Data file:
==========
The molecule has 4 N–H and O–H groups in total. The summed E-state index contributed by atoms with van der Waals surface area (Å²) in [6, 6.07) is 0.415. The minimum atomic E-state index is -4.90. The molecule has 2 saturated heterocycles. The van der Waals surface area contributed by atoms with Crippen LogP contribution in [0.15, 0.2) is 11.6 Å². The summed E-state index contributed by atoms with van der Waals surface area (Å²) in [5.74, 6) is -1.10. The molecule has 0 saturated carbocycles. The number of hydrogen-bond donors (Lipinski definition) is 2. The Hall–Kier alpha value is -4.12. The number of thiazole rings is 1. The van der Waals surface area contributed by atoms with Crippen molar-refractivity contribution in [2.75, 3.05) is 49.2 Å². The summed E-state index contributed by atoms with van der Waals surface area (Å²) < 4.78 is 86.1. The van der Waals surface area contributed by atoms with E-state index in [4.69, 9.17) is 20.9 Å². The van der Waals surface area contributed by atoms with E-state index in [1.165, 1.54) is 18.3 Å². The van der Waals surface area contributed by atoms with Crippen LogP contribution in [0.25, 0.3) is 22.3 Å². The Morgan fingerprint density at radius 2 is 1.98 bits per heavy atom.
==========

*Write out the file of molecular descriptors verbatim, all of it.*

The molecule has 4 N–H and O–H groups in total. The summed E-state index contributed by atoms with van der Waals surface area (Å²) in [6, 6.07) is 0.415. The minimum atomic E-state index is -4.90. The molecule has 2 saturated heterocycles. The van der Waals surface area contributed by atoms with Crippen LogP contribution in [0.15, 0.2) is 11.6 Å². The summed E-state index contributed by atoms with van der Waals surface area (Å²) in [5.74, 6) is -1.10. The molecule has 0 saturated carbocycles. The number of hydrogen-bond donors (Lipinski definition) is 2. The Hall–Kier alpha value is -4.12. The number of thiazole rings is 1. The van der Waals surface area contributed by atoms with Crippen molar-refractivity contribution in [2.75, 3.05) is 49.2 Å². The summed E-state index contributed by atoms with van der Waals surface area (Å²) < 4.78 is 86.1. The van der Waals surface area contributed by atoms with E-state index in [4.69, 9.17) is 20.9 Å². The van der Waals surface area contributed by atoms with E-state index in [1.165, 1.54) is 18.3 Å². The van der Waals surface area contributed by atoms with Crippen LogP contribution in [0.25, 0.3) is 22.3 Å². The Morgan fingerprint density at radius 2 is 1.98 bits per heavy atom.